In an era of legalized recreational marijuana and medicinal cannabis, employers have been increasingly concerned about use in the workplace, impairment, and hiring challenges associated with drug testing, according to Amanda O'Leary, planning and research associate for the Maine Department of Labor's Bureau of Labor Standards.

Approximately 25 business people attended a breakfast forum on marijuana in the workplace hosted by Belfast Area Chamber of Commerce on Nov. 1 at the Wentworth Event Center. The event featured O'Leary and local marijuana business owner Paul McCarrier talking about drug testing and their take on marijuana use.

If an employer has a drug testing policy, someone who uses cannabis medicinally will always test positive. "That is the challenge we are finding," O'Leary said. She advised consulting an attorney if an employer is planning to test.

"I've seen a trend of employers removing marijuana from the pre-employment testing policy and only testing in a probable-cause situation, if they suspect someone is impaired," she said. "What I would recommend, besides talking to a knowledgeable lawyer, is to have policies in place. …It is just good business practice."

When employees know what is expected or prohibited up front, they are more inclined to follow those policies and employers will be less likely to scramble to figure out how to deal with something at the last minute.

"And this goes for any policies the employer has, not just for drug/alcohol use," O'Leary added.

As of May, the amended recreational law allows employers to have policies dealing with impairment in the workplace, she said. Employers can discipline an employee if impaired and can prohibit the use of marijuana and marijuana products in the workplace. Employers are also allowed to test applicants.

Previously the law prohibited employers from refusing to employ a person who used marijuana outside the employer’s property or tested positive for marijuana.

O'Leary said testing is not always the answer, and having a good conversation with an employee is key — knowing if they have the ability to do the job and that they have the ability to be safe.

"Get back to basics on that; can they perform and are they safe," O'Leary said.

Paul McCarrier operates 1 Mill, a clothing and gifts shop and a medical marijuana store at 1 Mill Lane in Belfast. The shop offers specialty garden products, cannabis paraphernalia, handmade goods such as T-shirts, hemp oils and other products, including medical marijuana.

McCarrier is finding more people wanting to use cannabis in lieu of pharmaceuticals. "People are looking to replace pharmaceuticals they are currently on, or have heard cannabis can provide some sort of relief and they don't want to go down that pharmaceutical path, especially with opioids."

There still is a big concern as to how that would be viewed in the workplace, he said.

He echoed an issue brought up by O'Leary: how a concerned employer may not distinguish between use on-the-job and off. As a business owner, McCarrier said he always looks at people with the perspective of "will they be effective, and will they be able to get the job done."

"In my experience, I do have an employee who has attention deficit hyperactivity disorder and smokes cannabis, and it does work," he said. "They are trimming plants — piecemeal work. It helps them stay focused on the task and increases efficiency using the correct dosage."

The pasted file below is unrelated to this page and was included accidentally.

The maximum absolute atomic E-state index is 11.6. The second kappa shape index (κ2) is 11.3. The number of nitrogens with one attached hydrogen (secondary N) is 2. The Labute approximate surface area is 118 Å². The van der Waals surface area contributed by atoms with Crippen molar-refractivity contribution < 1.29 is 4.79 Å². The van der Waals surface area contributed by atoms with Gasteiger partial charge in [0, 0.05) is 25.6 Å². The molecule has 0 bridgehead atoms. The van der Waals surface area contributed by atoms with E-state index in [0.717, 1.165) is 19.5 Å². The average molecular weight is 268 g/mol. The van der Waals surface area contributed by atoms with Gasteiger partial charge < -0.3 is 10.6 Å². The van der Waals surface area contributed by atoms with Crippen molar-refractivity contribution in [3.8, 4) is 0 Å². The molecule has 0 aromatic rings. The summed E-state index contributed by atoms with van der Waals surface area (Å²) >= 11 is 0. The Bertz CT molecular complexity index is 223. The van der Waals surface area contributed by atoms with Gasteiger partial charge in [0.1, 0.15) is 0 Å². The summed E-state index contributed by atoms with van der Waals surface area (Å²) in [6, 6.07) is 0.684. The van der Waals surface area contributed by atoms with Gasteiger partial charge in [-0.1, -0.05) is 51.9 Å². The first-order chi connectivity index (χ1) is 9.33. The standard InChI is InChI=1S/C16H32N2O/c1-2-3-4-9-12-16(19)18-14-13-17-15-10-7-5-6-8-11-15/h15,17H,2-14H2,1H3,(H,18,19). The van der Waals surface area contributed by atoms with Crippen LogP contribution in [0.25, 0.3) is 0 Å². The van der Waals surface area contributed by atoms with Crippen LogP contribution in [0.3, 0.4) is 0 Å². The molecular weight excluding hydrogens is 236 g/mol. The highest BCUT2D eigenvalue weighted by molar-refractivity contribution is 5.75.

McCarrier said positive side effects of cannabis users include an increase in employee morale and much less conflict. "Cannabis is a part of our pharmacology, and when used responsibly, I think it can be an effective boost to workplace efficiency and productivity."

Some common ailments people use marijuana for include irritable bowel syndrome, Crohn's Disease, chronic pain, arthritis, fibromyalgia, and cancer, according to McCarrier.

O'Leary said, "Most responsible people who use marijuana, whether medicinally or recreationally, are not using at the workplace. Or, if they do, they know what they need to use to abate their pain, to continue their day.

"It's a small group that we're finding that are the blatant irresponsible users," she said. "Whether it's marijuana or something else, they are not good workers."

One business owner wondered how different methods of delivery affected employees. O'Leary said smoking or vaping was immediate, while edibles would take at least a half-hour to take effect. She also noted that overdosing with edibles was easy to do.

"Who can eat an eighth of a brownie?" she asked, which is the suggested dosage. "I can't."

After not achieving the desired effect, people will take more, and at some point they will get results they have never had before, and that is what is prompting them to go to the emergency room — "because they don't know what's happening," O'Leary said.

One business representative from Front Street Shipyard said safety was their number one concern and that they had a prescription drug policy in place already.

"It's not about judgment, it is strictly about safety." she said. "An impaired employee can be absolutely tragic.

"It doesn't have to be marijuana," she said. "It can be a hangover, or a prescription medication."

According to the DOL website, employers wanting to enact a drug testing program must have the policy reviewed and approved by the department before implementing.

Employers that do test for marijuana, or take disciplinary action for marijuana use, must comply with the Substance Abuse Testing Law, the Marijuana Legalization Act, the Maine Medical Use of Marijuana Act and the Maine Human Rights Act.

"That's a lot to think about," O'Leary said.

"If you do want to test, give me a call (623-7902) and I can walk you through it. The process is not as complex as you may think," she said.

For more information or to download applicant and employee testing policy templates from the the DOL website, visit